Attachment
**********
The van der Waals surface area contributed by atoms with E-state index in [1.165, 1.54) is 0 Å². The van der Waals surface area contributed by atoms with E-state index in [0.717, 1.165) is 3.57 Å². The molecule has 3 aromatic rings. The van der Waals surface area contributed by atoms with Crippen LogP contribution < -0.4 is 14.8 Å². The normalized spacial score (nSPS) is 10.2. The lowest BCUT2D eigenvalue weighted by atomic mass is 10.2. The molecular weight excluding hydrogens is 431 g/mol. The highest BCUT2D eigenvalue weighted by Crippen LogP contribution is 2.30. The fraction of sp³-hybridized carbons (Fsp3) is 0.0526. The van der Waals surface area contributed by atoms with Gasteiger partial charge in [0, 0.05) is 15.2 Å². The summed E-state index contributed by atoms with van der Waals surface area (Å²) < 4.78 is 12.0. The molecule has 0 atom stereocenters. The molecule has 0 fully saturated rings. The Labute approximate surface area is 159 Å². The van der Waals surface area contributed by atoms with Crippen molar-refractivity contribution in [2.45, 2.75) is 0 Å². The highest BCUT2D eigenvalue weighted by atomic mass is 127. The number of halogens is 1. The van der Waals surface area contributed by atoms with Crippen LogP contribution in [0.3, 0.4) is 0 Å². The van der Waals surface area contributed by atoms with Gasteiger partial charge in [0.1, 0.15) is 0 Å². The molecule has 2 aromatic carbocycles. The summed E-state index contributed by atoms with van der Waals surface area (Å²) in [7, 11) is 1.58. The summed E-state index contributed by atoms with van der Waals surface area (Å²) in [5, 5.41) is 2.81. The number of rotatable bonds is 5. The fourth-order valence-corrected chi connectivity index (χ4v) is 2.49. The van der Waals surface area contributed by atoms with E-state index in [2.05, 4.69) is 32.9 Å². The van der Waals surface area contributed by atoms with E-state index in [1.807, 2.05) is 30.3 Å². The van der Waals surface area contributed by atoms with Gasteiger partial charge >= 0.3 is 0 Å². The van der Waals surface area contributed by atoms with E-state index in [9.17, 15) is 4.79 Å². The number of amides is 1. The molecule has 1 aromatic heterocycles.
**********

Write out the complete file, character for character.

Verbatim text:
The van der Waals surface area contributed by atoms with E-state index in [1.165, 1.54) is 0 Å². The van der Waals surface area contributed by atoms with E-state index in [0.717, 1.165) is 3.57 Å². The molecule has 3 aromatic rings. The van der Waals surface area contributed by atoms with Crippen LogP contribution < -0.4 is 14.8 Å². The normalized spacial score (nSPS) is 10.2. The lowest BCUT2D eigenvalue weighted by atomic mass is 10.2. The molecular weight excluding hydrogens is 431 g/mol. The highest BCUT2D eigenvalue weighted by Crippen LogP contribution is 2.30. The fraction of sp³-hybridized carbons (Fsp3) is 0.0526. The van der Waals surface area contributed by atoms with Gasteiger partial charge in [0, 0.05) is 15.2 Å². The summed E-state index contributed by atoms with van der Waals surface area (Å²) < 4.78 is 12.0. The molecule has 0 atom stereocenters. The molecule has 0 fully saturated rings. The Labute approximate surface area is 159 Å². The van der Waals surface area contributed by atoms with Crippen molar-refractivity contribution in [2.45, 2.75) is 0 Å². The highest BCUT2D eigenvalue weighted by atomic mass is 127. The number of halogens is 1. The van der Waals surface area contributed by atoms with Crippen LogP contribution in [0.3, 0.4) is 0 Å². The van der Waals surface area contributed by atoms with Gasteiger partial charge in [0.1, 0.15) is 0 Å². The molecule has 2 aromatic carbocycles. The summed E-state index contributed by atoms with van der Waals surface area (Å²) in [7, 11) is 1.58. The summed E-state index contributed by atoms with van der Waals surface area (Å²) in [5, 5.41) is 2.81. The number of rotatable bonds is 5. The fourth-order valence-corrected chi connectivity index (χ4v) is 2.49. The van der Waals surface area contributed by atoms with E-state index in [2.05, 4.69) is 32.9 Å². The van der Waals surface area contributed by atoms with E-state index in [1.807, 2.05) is 30.3 Å². The van der Waals surface area contributed by atoms with Gasteiger partial charge >= 0.3 is 0 Å². The van der Waals surface area contributed by atoms with E-state index in [9.17, 15) is 4.79 Å². The number of amides is 1. The molecule has 1 aromatic heterocycles.